About the artist

Willem van de Velde the Elder (1611-1693) is considered to be one of the most succesful and prominent marine painters of the Dutch Golden Age.

He came from Leiden and moved to Amsterdam with his wife and son in 1636. In later years he had a studio together with his son, Willem van de Velde the Younger (1633-1707) with a vast production of paintings and grisailles of numerous ships in battles and seascapes. As a very early embedded journalist the Elder witnessed several sea-battles in the period of the Anglo-Dutch Wars (1652-1674) in which he proved himself to be a sharp observer and skillful draftsman, especially in reproducing ships. His action sketches can almost be read as hand-writing and often come with scribbled remarks about colors and the nature of decorations. Back in his workshop he developed them into grisailles (pen paintings), while his son used them as the basis for his fabulous oil paintings.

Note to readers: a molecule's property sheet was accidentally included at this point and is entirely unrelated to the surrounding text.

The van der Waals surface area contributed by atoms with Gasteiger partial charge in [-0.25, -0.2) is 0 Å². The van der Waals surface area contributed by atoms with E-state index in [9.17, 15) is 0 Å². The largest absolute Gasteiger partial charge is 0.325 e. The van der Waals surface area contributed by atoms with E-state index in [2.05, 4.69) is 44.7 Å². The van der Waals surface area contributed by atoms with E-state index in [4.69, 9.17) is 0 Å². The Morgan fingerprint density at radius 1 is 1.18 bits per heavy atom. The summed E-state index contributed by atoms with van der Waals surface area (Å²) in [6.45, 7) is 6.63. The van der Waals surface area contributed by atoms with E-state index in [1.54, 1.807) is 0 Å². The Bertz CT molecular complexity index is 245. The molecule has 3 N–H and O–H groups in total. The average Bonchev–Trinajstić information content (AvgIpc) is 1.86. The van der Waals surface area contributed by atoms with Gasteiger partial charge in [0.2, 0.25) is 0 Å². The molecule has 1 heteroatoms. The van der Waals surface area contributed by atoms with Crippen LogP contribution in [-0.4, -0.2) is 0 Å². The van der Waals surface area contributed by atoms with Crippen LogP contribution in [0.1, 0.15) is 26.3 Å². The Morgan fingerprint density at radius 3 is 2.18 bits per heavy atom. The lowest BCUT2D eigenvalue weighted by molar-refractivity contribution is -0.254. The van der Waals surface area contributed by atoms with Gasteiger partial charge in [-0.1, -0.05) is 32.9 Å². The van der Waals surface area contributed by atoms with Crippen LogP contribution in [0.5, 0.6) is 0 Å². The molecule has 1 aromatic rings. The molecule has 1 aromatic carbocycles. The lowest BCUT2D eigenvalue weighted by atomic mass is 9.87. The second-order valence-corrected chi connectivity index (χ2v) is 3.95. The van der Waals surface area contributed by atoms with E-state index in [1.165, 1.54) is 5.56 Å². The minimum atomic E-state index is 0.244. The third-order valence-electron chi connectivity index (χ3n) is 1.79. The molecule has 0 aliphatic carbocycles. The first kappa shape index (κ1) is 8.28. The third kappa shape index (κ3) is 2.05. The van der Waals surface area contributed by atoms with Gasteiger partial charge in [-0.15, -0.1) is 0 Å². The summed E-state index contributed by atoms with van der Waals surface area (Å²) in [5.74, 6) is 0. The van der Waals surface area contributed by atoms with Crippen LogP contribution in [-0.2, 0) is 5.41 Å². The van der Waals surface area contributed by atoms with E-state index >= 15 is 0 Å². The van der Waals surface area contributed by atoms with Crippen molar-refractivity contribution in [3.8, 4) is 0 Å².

But not only sea battles were painted: ship’s portraits were a very popular product which father and son Van de Velde produced in abundance. Many captains had their ships painted, sometimes in dangerous situations, and were prepared to pay well. The Van de Veldes created a market for the genre. Other marine painters worked before them, and many followed, but none of them reached the level of craftsmanship, the meticulous detail and the atmosphere the Van de Velde paintings present. With their work they inspired many other painters of their time, and though there were fantastic artists amongst them, a Van de Velde is always recognizable. Apart from their artistic value, the work of the father and his son contributed a lot to our knowledge of the ships of those days and of the lengths our ancestors went through to gather and protect the wealth that gave the era its name in Holland: the Golden Age.